New paradigm: FTAs, multilateral exposure limited to supply chains, governance


INDIA’S DECISION to stay away from the trade pillar of the United States-led Indo-Pacific Economic Framework (IPEF) ties in with an evolving consensus in New Delhi’s approach to global partnerships. This new consensus has some deepening gridlines: staying off multilateral trade pacts, sticking to bilateral deals that progressively build on an early harvest scheme; actively integrating into specialised global supply chain arrangements such as for rare earths or pharmaceutical ingredients; and restricting multilateral exposure to focused agreements such as tackling black money or cryptocurrency rules.

The backtracking on multilateral engagement on commerce comes at a time when trade statistics are beginning to turn inclement after a short, buoyant phase: the adverse contribution of net exports to real GDP growth — at minus 6.2% in April-June 2022-23 — was a record of sorts (the highest for the current GDP base series 2011-12), even as the country’s trade deficit narrowed slightly to $28.7 billion in August from a record high of $30 billion in the previous month.

While the global slowdown is a key contributing factor, there are specific concerns too: India seems to be impacted more than others as the trade pie shrinks. For instance, in the key US market for textiles and garments, India’s growth in the first six months of 2022, while nearly 30 per cent, is the slowest among the top five exporters excluding China. Other key suppliers – Vietnam, Bangladesh, Indonesia – are all doing way better, with India marginally trailing the average growth that all suppliers of textiles and garments into the US clocked over this period (see table).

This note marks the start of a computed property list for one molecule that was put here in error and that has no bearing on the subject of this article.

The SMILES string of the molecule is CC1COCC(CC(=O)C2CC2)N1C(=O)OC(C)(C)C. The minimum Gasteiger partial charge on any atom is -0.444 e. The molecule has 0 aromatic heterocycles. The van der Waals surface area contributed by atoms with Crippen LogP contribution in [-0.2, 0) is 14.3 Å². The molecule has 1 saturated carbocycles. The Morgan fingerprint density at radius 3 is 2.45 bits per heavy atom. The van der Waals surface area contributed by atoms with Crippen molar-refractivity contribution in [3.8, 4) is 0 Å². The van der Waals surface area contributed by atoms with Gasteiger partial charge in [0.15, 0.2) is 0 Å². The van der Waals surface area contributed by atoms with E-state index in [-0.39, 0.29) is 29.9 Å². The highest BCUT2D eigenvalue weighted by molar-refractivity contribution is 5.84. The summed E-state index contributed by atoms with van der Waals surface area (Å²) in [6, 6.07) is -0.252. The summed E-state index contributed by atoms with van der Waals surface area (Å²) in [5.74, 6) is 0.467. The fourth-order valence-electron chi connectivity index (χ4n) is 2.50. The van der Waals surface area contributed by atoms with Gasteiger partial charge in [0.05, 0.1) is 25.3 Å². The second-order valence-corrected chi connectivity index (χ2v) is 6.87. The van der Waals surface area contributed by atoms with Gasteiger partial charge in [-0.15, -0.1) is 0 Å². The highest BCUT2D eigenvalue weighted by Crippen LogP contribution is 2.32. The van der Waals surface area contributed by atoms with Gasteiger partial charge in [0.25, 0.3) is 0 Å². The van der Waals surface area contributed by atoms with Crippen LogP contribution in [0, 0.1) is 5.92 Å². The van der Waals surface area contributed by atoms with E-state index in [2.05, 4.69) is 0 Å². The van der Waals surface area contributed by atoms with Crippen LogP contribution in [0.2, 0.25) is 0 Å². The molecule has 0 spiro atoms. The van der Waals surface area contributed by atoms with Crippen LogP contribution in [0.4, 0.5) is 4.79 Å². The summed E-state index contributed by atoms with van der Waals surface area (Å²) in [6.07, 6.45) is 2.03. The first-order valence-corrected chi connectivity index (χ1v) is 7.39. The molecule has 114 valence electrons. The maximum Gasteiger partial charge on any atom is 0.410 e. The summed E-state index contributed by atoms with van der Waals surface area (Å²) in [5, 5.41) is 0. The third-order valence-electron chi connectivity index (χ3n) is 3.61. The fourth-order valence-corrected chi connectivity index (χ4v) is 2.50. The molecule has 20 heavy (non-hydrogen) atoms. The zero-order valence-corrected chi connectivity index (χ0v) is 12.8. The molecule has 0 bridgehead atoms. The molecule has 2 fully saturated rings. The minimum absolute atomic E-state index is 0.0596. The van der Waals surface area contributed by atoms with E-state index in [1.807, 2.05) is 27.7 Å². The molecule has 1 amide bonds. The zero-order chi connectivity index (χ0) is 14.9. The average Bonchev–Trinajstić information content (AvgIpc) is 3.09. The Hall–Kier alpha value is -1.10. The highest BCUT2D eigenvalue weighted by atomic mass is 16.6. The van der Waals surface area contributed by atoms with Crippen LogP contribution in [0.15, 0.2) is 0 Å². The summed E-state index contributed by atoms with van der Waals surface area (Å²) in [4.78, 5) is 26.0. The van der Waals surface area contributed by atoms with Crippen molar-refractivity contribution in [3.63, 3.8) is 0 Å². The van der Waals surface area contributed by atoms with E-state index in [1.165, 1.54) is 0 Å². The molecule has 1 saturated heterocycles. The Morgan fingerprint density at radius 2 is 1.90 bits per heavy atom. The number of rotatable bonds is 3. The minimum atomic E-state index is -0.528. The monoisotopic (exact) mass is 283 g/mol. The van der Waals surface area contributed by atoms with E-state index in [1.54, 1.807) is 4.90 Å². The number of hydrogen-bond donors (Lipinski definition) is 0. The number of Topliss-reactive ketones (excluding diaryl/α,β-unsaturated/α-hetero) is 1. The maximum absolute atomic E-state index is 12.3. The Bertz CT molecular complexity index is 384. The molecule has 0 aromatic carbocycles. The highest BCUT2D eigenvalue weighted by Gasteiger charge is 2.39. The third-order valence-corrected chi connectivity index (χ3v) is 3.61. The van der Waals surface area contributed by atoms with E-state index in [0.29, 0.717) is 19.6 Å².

Government officials rightly make a distinction between the IPEF and other multilateral trade deals that India has walked out of previously. “The IPEF is not exactly a trade pact and the provision of multiple pillars does entail an option to participants to choose what they want to be a part of. It’s not a take-it-or-leave-it arrangement, like most multilateral trade deals are,” an official said. The IPEF, launched at the recent Quad summit in Tokyo and being seen as the Joe Biden administration’s pivot to somewhat compensate for Washington’s exclusion from the revamped Trans-Pacific Partnership (TPP) and a vehicle to re-establish American economic heft in the Indo-Pacific. Since the IPEF is not a regular trade pact, the 14 members so far are not obligated by all the four pillars despite being signatories. So, while staying off the trade part of the arrangement, India has joined the other three pillars of the multilateral arrangement – supply chains, tax and anti-corruption and clean energy.

Also, the IPEF envisages some degree of synergies with Quad members’ strategic priorities. “The IPEF does not incorporate issues such as tariff reduction or reciprocal commitments. India’s participation in the agreement was ensured by giving it flexibility in terms of which pillar it would want to join,” a retired government official said.